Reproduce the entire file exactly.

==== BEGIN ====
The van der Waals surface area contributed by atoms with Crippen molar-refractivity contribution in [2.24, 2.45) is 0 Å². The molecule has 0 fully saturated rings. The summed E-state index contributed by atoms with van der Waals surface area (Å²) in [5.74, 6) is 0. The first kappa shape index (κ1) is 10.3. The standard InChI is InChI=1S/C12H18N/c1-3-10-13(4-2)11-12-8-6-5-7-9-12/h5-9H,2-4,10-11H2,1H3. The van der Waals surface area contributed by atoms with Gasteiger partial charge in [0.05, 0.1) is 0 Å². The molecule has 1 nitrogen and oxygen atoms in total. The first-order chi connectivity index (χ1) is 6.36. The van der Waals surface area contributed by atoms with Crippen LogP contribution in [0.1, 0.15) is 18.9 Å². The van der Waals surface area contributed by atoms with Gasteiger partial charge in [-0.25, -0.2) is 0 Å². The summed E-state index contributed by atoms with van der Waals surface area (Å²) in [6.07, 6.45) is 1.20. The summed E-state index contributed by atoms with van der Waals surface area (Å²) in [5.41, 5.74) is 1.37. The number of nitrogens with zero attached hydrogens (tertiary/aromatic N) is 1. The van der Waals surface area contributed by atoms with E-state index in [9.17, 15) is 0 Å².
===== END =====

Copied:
The van der Waals surface area contributed by atoms with Crippen molar-refractivity contribution in [2.24, 2.45) is 0 Å². The molecule has 0 fully saturated rings. The summed E-state index contributed by atoms with van der Waals surface area (Å²) in [5.74, 6) is 0. The first kappa shape index (κ1) is 10.3. The standard InChI is InChI=1S/C12H18N/c1-3-10-13(4-2)11-12-8-6-5-7-9-12/h5-9H,2-4,10-11H2,1H3. The van der Waals surface area contributed by atoms with Gasteiger partial charge in [0.05, 0.1) is 0 Å². The molecule has 1 nitrogen and oxygen atoms in total. The first-order chi connectivity index (χ1) is 6.36. The van der Waals surface area contributed by atoms with Crippen LogP contribution in [0.1, 0.15) is 18.9 Å². The van der Waals surface area contributed by atoms with Gasteiger partial charge in [-0.25, -0.2) is 0 Å². The summed E-state index contributed by atoms with van der Waals surface area (Å²) in [6.07, 6.45) is 1.20. The summed E-state index contributed by atoms with van der Waals surface area (Å²) in [5.41, 5.74) is 1.37. The number of nitrogens with zero attached hydrogens (tertiary/aromatic N) is 1. The van der Waals surface area contributed by atoms with E-state index in [9.17, 15) is 0 Å².